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Book review: The Little Laverbread Book by Jonathan Williams

10 Mar 2024 5 minute read
The Little Laverbread Book by Jonathan Williams is published by Graffeg

Jon Gower

Laverbread is the marine equivalent to Marmite: it has both its devotees and its detractors.

For the latter it’s a mucilaginous, greeny-black gunk which is about as appetising as eating sump oil. Boiled seaweed? No fear.

But for the faithful, such as author and seaweed entrepreneur Jonathan Williams, it’s quite something else.

He nails his colours firmly to the mast in the sub-heading for the book in which he announces it to be ‘The Most Marvellous Ingredient in the World.’


I agree with the author entirely when he suggests that laverbread has the quality called umami by the Japanese, the very essence of deliciousness.

For me it is the very taste of the sea and carries with it memories of growing up on the edge of the Burry estuary when it was the perfect complement to the cockles we would pick for ourselves, raking them out of the sands before washing them three times.

Yet I know from my own family that laverbread divides opinions: in a casual, empirical survey I’m the 25% of the household that enjoys laverbread, while the other three quarters wrinkle their noses in disgust when I use it for breakfast.


The beautifully-produced Little Laverbread Book is part recipe book, part memoir, part history, part legend and constitutes a homage on the part of its author, a former beach bum who has built three businesses from laverbread, being Café Môr, The Pembrokeshire Beach Food Company and Barti Ddu Rum.

In it he tells us how the name derives from the days when laverbread was produced by grinding seaweed on a stone, in a process not dissimilar to making flour.

The resulting food item has long been said to have health giving properties: as far back as 1695 a letter in William Camden’s Brittania asserts that, eaten raw, or ‘fry’d with oatmeal and butter’ ‘accounted sovereign against all distempers of the liver and spleen.’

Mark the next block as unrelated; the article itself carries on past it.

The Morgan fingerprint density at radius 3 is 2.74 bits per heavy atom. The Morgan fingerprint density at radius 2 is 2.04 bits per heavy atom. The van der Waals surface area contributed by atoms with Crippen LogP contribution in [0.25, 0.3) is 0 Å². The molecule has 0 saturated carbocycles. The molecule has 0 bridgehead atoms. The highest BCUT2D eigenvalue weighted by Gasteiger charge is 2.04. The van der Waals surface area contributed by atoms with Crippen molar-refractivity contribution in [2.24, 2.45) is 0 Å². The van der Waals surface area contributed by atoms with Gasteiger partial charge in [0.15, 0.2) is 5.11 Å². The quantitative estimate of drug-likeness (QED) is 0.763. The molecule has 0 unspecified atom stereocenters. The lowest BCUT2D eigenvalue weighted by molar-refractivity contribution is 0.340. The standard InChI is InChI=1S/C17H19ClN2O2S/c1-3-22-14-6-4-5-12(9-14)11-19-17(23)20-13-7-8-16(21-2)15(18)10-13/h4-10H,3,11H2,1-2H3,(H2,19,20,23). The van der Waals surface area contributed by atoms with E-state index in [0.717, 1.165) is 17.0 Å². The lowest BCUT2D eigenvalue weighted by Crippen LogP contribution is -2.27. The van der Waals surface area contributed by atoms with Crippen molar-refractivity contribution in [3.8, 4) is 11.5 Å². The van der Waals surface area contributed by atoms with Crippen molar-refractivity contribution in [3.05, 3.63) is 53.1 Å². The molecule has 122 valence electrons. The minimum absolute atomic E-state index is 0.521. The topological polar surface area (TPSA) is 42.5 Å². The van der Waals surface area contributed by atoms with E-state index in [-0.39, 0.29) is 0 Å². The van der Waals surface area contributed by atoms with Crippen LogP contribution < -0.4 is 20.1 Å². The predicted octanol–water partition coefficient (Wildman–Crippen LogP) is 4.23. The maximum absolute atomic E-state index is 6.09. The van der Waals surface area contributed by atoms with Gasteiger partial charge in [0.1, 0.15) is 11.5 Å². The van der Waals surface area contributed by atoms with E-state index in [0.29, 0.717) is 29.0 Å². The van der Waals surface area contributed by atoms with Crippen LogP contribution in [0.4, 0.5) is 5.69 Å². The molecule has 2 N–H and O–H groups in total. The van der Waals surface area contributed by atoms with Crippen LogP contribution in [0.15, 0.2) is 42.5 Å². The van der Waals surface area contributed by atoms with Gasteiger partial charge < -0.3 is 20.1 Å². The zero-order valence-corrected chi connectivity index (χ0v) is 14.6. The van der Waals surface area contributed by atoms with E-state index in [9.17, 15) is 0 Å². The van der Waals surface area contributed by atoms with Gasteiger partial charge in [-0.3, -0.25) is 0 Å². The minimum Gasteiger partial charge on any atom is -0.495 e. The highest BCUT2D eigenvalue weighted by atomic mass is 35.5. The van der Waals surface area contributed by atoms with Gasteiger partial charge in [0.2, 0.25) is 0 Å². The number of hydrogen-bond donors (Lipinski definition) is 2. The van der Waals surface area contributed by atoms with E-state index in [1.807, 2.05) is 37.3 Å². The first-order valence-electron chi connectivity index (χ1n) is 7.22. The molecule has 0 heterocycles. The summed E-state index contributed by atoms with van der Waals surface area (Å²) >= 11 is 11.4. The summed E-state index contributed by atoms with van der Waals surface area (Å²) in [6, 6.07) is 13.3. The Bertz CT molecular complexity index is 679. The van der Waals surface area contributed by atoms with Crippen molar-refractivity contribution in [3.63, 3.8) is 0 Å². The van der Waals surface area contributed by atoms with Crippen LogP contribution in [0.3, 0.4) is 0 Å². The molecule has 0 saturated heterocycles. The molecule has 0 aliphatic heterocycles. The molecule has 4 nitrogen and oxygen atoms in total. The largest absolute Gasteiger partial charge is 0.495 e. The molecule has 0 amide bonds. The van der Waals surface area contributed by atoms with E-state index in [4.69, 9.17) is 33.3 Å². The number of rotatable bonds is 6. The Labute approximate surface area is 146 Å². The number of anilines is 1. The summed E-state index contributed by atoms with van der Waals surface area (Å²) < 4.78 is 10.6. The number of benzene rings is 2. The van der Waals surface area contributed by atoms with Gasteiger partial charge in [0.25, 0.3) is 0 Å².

This seaweed contains more vitamins and minerals that any land-based vegetable, containing ten times as much vitamin A as spinach and four times as much vitamin C as apples.

It is rich in potassium, manganese, iron, calcium, iodine and contains more protein than the equivalent weight of chicken or tuna.


Collecting laverbread was once a much bigger concern in Wales, with dedicated drying huts, such as those found and photographed in Freshwater West in Pembrokeshire in the 1950s.

Now only one of these remains to denote what was once a busy and thriving laver seaweed picking area.

For those used to buying their laverbread at the central counter of Swansea Market there’s a fascinating story recounted by Williams, which tells of a very specific and dramatic connection between the city and seaweed.

It dates back to January 1979 when a ship called the Thomas M.Reed, on its maiden voyage out of the American port of Bath in Maine struck a reef off Frainslake Bay on the southwest tip of Pembrokeshire.

It was carrying a lot of very precious cargo including 1000 tons of Columbia River Salmon ansd the same amount of Californian Wheat as well as cases of beef, preserved fruits and sacks of mother of pearl shells, lead ore and large quantities of copper.

News of the 15,000 boxes of goods that had been washed up on the shore at Freshwater West spread quickly across south Wales, attracting treasure hunters from as far away as Swansea.

Those, in particular, found other bounty on the shore, and struck up a deal with the inhabitants of Angle to buy as much seaweed as they could humanly collect.


In its heyday laverbread was not only popular in the coal-mining communities of the south Wales valleys but also made it to the tables of London’s gentlemen’s clubs, where the famous French chef Alexis Soyer would use it as a constituent of ramifolles which were served at the Reform Club.

But its popularity, like the tide that washes the ocean facing rocks on which this seaweed grows, eventually ebbed away, with the Victorian critic Eneas Dallas bemoaning the fact that had French cooks had ruled English clubs they would have made laverbread ‘as famous as the truffles of Perigord.’


We also learn about Kathleen Mary Drew-Baker, the British phycologist and so-called Mother of the Sea, whose discoveries about the life cycle of laver seaweed helped save the Japanese laver industry from collapse, in so doing leading to what is today the richest form of aquaculture in the world, supplying the basic ingredient of sushi rolls the world over.


The second half of The Little Book of Laverbread is devoted to easy to use recipes, accompanied by mouth-watering photographs by Huw Jones, aided by the food styling skills of Paul Lane.

So we have laverbread scones and laverbread tempura tacos, miso soup and sourdough bread, not to mention the delicious-sounding butternut squash, laverbread and coconut curry, stairway to heaven linguine and aubergine parmigiana with laverbread and lentils.

It all serves to underline the ubiquitous qualities of this quintessentially natural ingredient, washed by the waves and picked off the sea-rocks.

Jonathan Williams is a great advocate for its delights and this book may well change some long-held opinions. For those already sold on the stuff it is like a small bit of bounty, a lovely little book about a tasty Welsh treasure.

The Little Laverbread Book by Jonathan Williams is published by Graffeg and is available from all good bookshops.

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